What's new in Xcode 5.
Xcode 5 does more than ever to help you create high-quality apps. It automatically configures your apps to use the latest Apple services, manages images in a unified asset catalog, and helps you design stunning interfaces for iOS 7 and OS X. It also makes it easy to analyze your code, monitor performance, and test your apps, and with access to continuous integration built right in, your team can create better apps than ever before.
Xcode 5 automatically configures your app to enable Apple services such as iCloud, Passbook, or Game Center, directly within the IDE. With the new capabilities editor, enabling Apple services is as easy as flipping a switch. Simply enter your Apple ID, and Xcode will download your team information, manage your certificates, add the proper frameworks, create provisioning profiles, define entitlements, and sign your app automatically.
Test-driven development is easier than ever with the new Test Navigator which helps you create, edit, and run unit tests. A single click can run individual tests or a selected group, and the Assistant editor provides new test-specific categories that automatically place your tests and app code side by side.
Bots for Continuous Integration
Xcode works closely with OS X Server to easily create bots that continuously build your app, execute your complete test suite, and run the Xcode static analyzer to find potential bugs. You can create a new bot in only a few clicks, and immediately start it on any Mac in your network. While the remote Mac is doing all the integration work, Xcode on your local machine displays the build and test reports. A nightly bot is great for generating a regular release for your QA team. Bots can also be configured to execute on every check-in, immediately alerting committers when something is broken. Bots can even test your iOS app on connected iOS devices, surfacing any device-specific bugs. Learn more about continuous integration
Auto Layout is a powerful technology that allows you to create a single user interface which automatically adjusts to screen size, orientation, and localization. With Xcode 5, Interface Builder’s support for Auto Layout has been greatly enhanced. Interface Builder offers as much or as little help as you like, giving you a free-form canvas on which to create your next great app. Xcode offers helpful alerts when constraints are missing or mis-configured, and Interface Builder can even fix the layout for you.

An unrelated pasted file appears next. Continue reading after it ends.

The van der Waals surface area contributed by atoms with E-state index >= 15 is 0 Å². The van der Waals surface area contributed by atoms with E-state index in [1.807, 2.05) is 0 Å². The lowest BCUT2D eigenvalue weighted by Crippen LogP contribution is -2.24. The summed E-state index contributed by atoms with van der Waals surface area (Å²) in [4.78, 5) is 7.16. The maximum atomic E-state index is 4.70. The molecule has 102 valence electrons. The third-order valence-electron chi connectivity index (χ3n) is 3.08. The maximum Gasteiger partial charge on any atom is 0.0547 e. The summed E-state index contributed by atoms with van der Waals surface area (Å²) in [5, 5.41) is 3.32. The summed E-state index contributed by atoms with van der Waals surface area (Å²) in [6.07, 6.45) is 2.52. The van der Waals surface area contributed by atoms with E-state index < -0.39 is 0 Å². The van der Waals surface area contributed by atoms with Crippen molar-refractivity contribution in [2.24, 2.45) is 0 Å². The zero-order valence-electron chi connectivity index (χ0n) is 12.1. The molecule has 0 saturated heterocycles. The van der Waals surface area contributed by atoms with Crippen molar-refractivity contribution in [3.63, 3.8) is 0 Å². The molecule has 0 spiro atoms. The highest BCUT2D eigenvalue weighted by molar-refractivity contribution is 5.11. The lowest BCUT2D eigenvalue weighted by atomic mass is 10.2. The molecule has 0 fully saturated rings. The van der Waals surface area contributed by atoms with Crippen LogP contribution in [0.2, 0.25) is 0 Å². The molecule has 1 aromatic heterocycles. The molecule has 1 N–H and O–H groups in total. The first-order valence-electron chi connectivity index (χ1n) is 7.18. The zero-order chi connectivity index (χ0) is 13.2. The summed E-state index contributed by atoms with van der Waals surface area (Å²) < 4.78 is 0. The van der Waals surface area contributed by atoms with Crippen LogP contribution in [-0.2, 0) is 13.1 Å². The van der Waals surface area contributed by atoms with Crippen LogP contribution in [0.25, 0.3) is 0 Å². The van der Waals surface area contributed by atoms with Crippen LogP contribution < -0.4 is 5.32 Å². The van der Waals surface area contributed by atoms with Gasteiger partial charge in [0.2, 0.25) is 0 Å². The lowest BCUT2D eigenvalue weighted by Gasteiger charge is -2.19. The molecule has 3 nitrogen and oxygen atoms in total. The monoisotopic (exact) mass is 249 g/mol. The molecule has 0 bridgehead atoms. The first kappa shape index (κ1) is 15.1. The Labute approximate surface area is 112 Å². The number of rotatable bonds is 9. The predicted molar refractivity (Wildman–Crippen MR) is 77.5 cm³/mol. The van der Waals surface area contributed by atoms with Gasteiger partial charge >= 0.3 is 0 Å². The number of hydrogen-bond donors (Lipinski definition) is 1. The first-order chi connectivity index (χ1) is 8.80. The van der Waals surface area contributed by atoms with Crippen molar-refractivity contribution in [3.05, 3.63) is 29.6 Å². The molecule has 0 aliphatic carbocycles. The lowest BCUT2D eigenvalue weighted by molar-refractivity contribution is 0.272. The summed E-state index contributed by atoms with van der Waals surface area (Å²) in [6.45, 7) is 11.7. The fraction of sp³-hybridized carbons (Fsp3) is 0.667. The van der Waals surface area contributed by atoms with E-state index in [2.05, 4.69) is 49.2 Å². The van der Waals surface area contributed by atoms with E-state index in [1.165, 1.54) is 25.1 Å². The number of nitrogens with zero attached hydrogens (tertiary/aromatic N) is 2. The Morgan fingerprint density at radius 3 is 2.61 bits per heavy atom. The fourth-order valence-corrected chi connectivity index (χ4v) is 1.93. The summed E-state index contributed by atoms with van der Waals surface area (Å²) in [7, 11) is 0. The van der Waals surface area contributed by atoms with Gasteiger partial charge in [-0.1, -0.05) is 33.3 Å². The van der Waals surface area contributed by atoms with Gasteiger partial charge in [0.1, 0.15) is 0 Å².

View resource consumption data at a glance, including CPU, memory, energy use, iCloud, and OpenGL ES. The gauges add very little overhead while your app runs, and alert you to CPU and memory usage spikes, or other hidden problems, long before users see them. Clicking a gauge reveals a full report, complete with a preliminary diagnosis of what the issue might be. You can then launch Instruments, which will immediately perform a deeper analysis of your app’s performance.
The new top-level Source Control menu always shows the currently active branch of the project you are working on, and lets you quickly switch, create, and merge branches. You’ll never need to leave your code to create a new feature branch, fix a bug, or view code history. The new Accounts preference in Xcode gives you a single place to manage all your repositories, and OS X Server for OS X Mavericks can even host Git repositories for your team.
A beautiful app is composed of many images, each with several versions in device-specific sizes. In Xcode, managing images is simple with Asset Catalogs (.xcassets). The Asset Catalog lets you work with all versions of an image without managing individual files or memorizing filename conventions. It can even split an image to enable dynamic scaling of the interface layout while keeping file sizes small.
Xcode Visual Debugger
Built on the powerful LLDB debugging engine, the visual debugger in Xcode 5 is cleaner and more readable, and the Data Tips that hover over your code are more responsive. Variables in either view are formatted to be easier to understand at a glance, and you can now use Quick Look to quickly view an image, web page, bezier curve, or a document in memory. You can even print the object with a single click.